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The 4 Most Important Estate Planning Documents

Proper Estate Planning is Simple

Anyone who knows me knows that I like to keep it simple. What is more is that you don’t need complex documents to protect your estate and your loved ones. It really is quite simple and I am going to tell you what four documents are the most important to have.


By far, the most important document to have is a will. A will can be a single page, it does not require elaborate wording, boilerplate, and complex instructions. In the situation where there are considerable assets or specific devises to a wide range of people, a more complex will or even Trust may be required. The two main types of wills are: Living Will and Last Will.

A Living Will is really just a hybrid of a Health Care Power of Attorney and a Last Will. I am recommend against Living Wills because in order for the health care powers to be used, a copy of the Living Will must be given to doctors, hospitals, and insurance companies. Personally, your distributions and heir designations are nobody’s business but your own. A Living Will, to me, is the least private document and I advise against them. Should you toss out your living will if you already have one? No, but if you were me l would.

A Last Will is a regular will that states at the time of your death exactly who is to get what and who is listed as the executor, (person who carries out your last wishes). These are fairly simple to draft and work as a “catch-all” for probate property. You see, after you make a will, it is reasonable to assume that you will buy and sell various property such as a car, furniture, homes, etc before you die. A will acts as the catch-all to general and even specific devises. In simpler terms, a will makes sure that no stone is left unturned and that no issues remain in limbo after your death.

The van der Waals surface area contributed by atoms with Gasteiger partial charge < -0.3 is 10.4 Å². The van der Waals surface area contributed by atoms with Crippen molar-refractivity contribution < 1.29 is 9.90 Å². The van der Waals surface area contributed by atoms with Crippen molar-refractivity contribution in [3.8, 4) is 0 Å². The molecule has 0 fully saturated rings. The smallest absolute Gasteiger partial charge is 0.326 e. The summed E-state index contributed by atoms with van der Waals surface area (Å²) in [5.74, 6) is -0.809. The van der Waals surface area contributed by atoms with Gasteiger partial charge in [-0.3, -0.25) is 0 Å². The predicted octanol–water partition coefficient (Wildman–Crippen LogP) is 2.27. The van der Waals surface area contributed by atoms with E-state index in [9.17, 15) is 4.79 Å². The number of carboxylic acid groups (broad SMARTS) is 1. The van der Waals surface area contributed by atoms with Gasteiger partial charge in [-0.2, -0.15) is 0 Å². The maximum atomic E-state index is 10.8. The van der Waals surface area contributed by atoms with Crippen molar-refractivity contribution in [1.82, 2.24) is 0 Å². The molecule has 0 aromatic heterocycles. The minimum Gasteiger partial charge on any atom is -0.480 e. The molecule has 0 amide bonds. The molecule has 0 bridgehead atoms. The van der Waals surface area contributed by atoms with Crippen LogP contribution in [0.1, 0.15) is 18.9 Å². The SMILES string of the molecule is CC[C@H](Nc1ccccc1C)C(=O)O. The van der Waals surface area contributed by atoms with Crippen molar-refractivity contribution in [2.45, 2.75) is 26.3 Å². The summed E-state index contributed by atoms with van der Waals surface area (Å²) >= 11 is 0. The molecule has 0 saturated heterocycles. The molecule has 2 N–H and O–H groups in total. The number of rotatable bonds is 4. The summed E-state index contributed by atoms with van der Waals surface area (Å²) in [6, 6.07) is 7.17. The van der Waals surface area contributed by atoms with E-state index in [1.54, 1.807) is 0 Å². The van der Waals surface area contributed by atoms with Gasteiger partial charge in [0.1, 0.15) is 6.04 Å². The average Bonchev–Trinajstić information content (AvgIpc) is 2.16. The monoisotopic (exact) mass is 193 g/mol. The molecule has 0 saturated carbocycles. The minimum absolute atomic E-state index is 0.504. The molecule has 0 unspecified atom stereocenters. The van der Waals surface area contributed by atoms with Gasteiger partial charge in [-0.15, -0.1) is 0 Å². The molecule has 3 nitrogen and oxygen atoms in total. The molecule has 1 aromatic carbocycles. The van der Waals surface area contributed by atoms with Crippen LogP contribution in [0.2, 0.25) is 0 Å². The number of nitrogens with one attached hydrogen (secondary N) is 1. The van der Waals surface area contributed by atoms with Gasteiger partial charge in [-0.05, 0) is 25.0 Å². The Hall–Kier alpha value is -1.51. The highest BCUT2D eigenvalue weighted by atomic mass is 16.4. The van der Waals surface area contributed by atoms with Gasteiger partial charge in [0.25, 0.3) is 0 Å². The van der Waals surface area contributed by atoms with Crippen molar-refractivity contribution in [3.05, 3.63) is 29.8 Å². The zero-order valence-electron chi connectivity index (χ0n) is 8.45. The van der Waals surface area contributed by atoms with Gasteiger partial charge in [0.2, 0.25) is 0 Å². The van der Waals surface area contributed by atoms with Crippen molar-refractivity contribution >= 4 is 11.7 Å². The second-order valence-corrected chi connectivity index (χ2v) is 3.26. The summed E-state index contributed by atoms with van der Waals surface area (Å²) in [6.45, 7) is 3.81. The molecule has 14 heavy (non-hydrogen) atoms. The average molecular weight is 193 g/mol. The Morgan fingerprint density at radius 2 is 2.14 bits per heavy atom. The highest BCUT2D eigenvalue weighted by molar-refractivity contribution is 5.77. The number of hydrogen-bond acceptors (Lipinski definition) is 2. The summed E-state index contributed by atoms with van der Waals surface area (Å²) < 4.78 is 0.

A power of attorney (“POA”) for health care is a must have. It is second on my list because once you are in a situation where you need one, it is often too late for you to get one. In Texas, you must be coherent and able to understand the content and nature of the document you are signing in order to make it a valid document. Sometimes, a client who does not have a POA will call a few days before major surgery or family members will call when a loved one shows signs of possible dementia or loss of cognitive functions. It is not too late. This document can be prepared in under an hour if need be and emailed to where you are. It requires a notary and does not require that an attorney be present (necessarily). It doesn’t matter whether the client is coherent all the time, it just matters that they are coherent and able to appreciate what they are signing at the time they are signing.


If you have children, you should have this document. Period. If, God forbid, something happens to you, who takes care of your children? Your mother, right? No. Anyone the Court appoints will take guardianship of your children. The evil Aunt you never invite to picnics could hire a good lawyer and take custody of your children regardless of where they want to live or who you know is best to raise your children. Because this happened to a client of mine, I preach this strictly because you must understand something; When you die, without a proper Appointment of Guardian, your last wishes are irrelevant and your minor children’s future is up for grabs. Maybe the State decides your mother isn’t the best caretaker and hands them over to children’s services. Who knows what will happen? What I do know is that with proper planning, you can help your children and family avoid these hard decisions and headaches. Really, it’s the responsible thing to do and that’s what this whole estate planning process is all about.


Okay, this last item isn’t a document. But, you have to have it. Good advice is worth its weight in gold. There are a couple do it yourself websites and programs that claim to draft these documents for you at low prices. DON’T DO IT!! Seriously, don’t. Only a licensed and seasoned attorney will give you proper advice for your situation and needs. Luckily for you, you found me. I operate a law firm with the lowest prices in Texas. I will beat any advertised or written price for ANY estate document. If you have documents now or just questions, please do not hesitate to contact a knowledgeable attorney to make sure you have everything in order. I’d like you to contact me, but almost any attorney is better than those DIY websites and software.

Chris Gasper